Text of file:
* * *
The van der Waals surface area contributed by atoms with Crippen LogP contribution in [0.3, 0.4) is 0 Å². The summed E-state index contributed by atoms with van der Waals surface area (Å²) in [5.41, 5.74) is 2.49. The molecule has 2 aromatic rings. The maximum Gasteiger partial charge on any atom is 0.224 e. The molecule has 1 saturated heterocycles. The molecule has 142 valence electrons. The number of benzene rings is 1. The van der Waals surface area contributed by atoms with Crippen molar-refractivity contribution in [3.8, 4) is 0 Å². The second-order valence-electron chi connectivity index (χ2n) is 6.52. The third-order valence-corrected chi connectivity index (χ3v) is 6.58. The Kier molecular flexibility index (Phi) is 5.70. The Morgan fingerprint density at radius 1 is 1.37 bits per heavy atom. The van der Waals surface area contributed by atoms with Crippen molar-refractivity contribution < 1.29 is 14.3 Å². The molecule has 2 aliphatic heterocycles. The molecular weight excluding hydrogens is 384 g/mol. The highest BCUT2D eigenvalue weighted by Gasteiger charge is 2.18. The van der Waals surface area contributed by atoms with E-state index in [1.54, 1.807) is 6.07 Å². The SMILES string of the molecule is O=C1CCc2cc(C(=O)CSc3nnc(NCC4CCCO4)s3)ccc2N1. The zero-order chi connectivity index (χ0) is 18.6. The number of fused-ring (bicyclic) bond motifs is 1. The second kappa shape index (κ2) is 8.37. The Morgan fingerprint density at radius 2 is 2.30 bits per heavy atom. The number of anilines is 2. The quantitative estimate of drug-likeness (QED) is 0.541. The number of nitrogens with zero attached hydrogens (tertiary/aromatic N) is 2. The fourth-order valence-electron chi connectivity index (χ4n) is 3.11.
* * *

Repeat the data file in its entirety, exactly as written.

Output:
The van der Waals surface area contributed by atoms with Crippen LogP contribution in [0.3, 0.4) is 0 Å². The summed E-state index contributed by atoms with van der Waals surface area (Å²) in [5.41, 5.74) is 2.49. The molecule has 2 aromatic rings. The maximum Gasteiger partial charge on any atom is 0.224 e. The molecule has 1 saturated heterocycles. The molecule has 142 valence electrons. The number of benzene rings is 1. The van der Waals surface area contributed by atoms with Crippen molar-refractivity contribution in [3.8, 4) is 0 Å². The second-order valence-electron chi connectivity index (χ2n) is 6.52. The third-order valence-corrected chi connectivity index (χ3v) is 6.58. The Kier molecular flexibility index (Phi) is 5.70. The Morgan fingerprint density at radius 1 is 1.37 bits per heavy atom. The van der Waals surface area contributed by atoms with Crippen molar-refractivity contribution < 1.29 is 14.3 Å². The molecule has 2 aliphatic heterocycles. The molecular weight excluding hydrogens is 384 g/mol. The highest BCUT2D eigenvalue weighted by Gasteiger charge is 2.18. The van der Waals surface area contributed by atoms with E-state index in [1.54, 1.807) is 6.07 Å². The SMILES string of the molecule is O=C1CCc2cc(C(=O)CSc3nnc(NCC4CCCO4)s3)ccc2N1. The zero-order chi connectivity index (χ0) is 18.6. The number of fused-ring (bicyclic) bond motifs is 1. The second kappa shape index (κ2) is 8.37. The Morgan fingerprint density at radius 2 is 2.30 bits per heavy atom. The number of anilines is 2. The quantitative estimate of drug-likeness (QED) is 0.541. The number of nitrogens with zero attached hydrogens (tertiary/aromatic N) is 2. The fourth-order valence-electron chi connectivity index (χ4n) is 3.11.